Tag: This Day in Labor History

Home /
img
On November 22, 1919, a white supremacist terrorist organization called the Self-Preservation and Loyalty League murdered four union leaders organizing both white and Black workers at a sawmill in Bogalusa, Louisiana. Part of the interconnected white supremacist and anti-radical violence wave of terrorism during the Red Scare, the Bogalusa killings should be one of the […]
img
On November 11, 1942, the Congress of Industrial Organizations began its annual convention. One of the key parts of this convention was the creation of the Committee to Abolish Racial Discrimination, an official union effort to combat racial discrimination on the job within the government, at the workplace, and among its own members. Like every […]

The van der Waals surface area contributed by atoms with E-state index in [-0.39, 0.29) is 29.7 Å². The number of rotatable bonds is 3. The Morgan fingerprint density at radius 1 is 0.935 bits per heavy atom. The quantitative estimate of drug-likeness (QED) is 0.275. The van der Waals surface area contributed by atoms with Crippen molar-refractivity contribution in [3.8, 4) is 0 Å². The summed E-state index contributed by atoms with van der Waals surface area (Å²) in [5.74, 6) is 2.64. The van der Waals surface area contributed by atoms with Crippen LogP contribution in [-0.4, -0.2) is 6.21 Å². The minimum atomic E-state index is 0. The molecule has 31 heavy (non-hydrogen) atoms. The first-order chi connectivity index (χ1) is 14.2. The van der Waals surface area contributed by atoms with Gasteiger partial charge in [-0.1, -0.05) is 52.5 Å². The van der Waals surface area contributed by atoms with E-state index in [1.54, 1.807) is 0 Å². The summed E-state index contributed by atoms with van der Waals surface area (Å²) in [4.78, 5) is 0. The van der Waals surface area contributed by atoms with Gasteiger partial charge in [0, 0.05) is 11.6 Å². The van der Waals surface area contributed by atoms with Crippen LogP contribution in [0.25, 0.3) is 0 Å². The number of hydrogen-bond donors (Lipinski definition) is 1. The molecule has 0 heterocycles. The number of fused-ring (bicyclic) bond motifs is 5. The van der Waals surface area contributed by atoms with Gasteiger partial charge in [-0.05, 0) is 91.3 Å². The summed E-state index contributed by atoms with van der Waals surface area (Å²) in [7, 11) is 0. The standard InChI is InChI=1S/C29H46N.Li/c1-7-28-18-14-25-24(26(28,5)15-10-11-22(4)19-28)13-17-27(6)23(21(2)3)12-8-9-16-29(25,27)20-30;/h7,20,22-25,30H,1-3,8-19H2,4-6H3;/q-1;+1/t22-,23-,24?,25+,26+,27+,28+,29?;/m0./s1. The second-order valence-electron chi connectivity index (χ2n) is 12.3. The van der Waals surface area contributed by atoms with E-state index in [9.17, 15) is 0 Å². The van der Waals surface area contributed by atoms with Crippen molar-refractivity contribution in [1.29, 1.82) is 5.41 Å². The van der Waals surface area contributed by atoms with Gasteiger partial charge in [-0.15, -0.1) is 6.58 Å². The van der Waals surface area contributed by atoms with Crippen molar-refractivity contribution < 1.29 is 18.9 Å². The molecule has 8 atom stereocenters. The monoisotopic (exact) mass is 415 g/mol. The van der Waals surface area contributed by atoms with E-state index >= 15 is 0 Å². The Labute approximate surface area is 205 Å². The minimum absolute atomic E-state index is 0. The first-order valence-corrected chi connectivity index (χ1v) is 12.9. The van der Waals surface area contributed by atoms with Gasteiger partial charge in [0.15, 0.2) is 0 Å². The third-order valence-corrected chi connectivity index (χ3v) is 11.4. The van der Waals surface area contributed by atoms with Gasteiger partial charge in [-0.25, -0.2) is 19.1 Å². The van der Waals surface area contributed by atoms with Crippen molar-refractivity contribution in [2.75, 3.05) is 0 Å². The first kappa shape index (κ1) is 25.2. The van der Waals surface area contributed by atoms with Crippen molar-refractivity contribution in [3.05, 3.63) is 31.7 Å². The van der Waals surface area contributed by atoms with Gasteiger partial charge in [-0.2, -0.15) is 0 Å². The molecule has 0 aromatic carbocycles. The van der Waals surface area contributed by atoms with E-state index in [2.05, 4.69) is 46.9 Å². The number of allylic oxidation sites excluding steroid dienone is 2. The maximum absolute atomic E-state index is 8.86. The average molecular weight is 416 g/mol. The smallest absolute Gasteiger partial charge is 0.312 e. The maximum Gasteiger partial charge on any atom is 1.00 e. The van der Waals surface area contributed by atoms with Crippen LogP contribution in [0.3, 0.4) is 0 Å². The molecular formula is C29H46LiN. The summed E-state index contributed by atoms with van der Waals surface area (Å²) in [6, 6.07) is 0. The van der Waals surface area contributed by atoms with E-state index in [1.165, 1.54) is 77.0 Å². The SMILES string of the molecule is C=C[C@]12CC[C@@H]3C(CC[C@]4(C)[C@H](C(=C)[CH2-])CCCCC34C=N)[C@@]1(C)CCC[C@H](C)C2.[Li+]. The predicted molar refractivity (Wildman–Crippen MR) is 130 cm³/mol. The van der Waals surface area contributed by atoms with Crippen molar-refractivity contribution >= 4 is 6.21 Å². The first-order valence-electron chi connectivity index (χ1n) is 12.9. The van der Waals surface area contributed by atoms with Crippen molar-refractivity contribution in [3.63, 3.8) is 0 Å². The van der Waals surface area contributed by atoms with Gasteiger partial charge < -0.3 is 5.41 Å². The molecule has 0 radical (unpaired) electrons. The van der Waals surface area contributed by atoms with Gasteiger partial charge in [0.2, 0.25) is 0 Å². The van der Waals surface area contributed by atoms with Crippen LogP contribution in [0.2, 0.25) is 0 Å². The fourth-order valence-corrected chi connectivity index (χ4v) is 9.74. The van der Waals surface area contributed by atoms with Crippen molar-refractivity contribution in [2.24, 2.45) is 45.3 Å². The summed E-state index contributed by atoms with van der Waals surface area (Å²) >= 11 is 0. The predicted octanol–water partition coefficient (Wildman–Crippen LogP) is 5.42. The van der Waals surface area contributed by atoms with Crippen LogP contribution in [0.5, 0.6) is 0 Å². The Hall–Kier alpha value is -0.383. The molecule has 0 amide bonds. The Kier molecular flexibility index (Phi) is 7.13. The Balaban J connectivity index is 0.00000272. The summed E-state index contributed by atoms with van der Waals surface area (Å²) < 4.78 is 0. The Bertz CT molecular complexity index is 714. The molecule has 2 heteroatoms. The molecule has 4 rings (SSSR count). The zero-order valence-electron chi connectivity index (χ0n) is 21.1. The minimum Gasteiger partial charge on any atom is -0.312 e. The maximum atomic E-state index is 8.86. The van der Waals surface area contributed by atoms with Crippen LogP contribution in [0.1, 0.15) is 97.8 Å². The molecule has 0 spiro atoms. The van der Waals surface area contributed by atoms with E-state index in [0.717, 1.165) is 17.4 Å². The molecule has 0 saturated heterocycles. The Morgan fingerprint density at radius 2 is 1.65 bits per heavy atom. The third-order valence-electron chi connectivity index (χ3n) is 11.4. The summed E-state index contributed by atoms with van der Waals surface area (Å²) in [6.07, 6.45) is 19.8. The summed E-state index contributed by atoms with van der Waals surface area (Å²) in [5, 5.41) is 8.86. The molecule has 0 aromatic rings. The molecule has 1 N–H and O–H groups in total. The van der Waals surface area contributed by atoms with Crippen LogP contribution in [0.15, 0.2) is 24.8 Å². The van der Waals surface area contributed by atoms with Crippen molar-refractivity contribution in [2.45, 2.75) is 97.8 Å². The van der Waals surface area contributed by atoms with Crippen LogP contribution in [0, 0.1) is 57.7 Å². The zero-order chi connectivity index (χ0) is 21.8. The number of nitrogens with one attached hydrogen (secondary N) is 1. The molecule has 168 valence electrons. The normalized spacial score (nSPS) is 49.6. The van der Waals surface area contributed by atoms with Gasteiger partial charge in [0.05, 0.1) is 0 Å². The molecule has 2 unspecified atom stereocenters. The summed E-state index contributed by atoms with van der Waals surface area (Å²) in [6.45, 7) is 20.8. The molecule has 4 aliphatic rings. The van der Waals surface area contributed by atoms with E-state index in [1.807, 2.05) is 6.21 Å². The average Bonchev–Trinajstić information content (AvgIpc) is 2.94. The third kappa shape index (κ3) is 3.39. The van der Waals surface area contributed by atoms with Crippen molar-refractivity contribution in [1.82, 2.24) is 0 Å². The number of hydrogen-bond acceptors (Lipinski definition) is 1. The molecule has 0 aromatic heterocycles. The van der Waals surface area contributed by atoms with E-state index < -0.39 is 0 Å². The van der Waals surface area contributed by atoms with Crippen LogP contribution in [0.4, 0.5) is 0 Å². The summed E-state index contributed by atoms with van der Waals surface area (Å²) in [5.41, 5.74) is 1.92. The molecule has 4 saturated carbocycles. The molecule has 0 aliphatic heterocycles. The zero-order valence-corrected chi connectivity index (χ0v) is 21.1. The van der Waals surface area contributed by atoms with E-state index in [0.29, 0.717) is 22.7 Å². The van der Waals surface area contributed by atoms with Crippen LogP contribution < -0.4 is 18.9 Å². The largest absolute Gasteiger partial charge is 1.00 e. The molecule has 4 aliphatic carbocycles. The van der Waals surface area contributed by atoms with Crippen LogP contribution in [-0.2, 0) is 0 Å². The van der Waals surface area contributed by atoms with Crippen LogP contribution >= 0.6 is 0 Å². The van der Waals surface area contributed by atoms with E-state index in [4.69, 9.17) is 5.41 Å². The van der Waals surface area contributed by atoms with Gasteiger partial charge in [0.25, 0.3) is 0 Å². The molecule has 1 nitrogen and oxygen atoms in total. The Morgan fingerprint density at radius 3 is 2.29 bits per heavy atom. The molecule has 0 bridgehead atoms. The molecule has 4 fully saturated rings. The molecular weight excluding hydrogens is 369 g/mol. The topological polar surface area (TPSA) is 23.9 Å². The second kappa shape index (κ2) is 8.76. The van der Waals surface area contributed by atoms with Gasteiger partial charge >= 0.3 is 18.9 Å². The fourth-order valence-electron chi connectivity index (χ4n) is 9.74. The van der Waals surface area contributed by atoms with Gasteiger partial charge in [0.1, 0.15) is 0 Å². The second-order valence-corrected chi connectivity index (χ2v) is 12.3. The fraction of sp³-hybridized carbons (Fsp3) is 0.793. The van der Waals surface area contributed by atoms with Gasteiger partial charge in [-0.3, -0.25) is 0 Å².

img
On October 4, 1971, President Richard Nixon used the Taft-Hartley Act’s cool-down clauses to stop a longshoremen’s strike that was primarily over the response to containerization on ships. This strike demonstrated the continued power of the International Longshore and Warehouse Union, it’s strong democratic traditions, and how unions responded to the growing automation that cost […]
img
On September 22, 1919, steel workers went on strike in Pittsburgh and other steel cities. One of the most epic strikes of the post-World War I period, it was also a complete failure, one that demonstrated both the terrible political conditions for organizing after World War I and the deeply flawed American labor movement that […]
1 2 35
It is main inner container footer text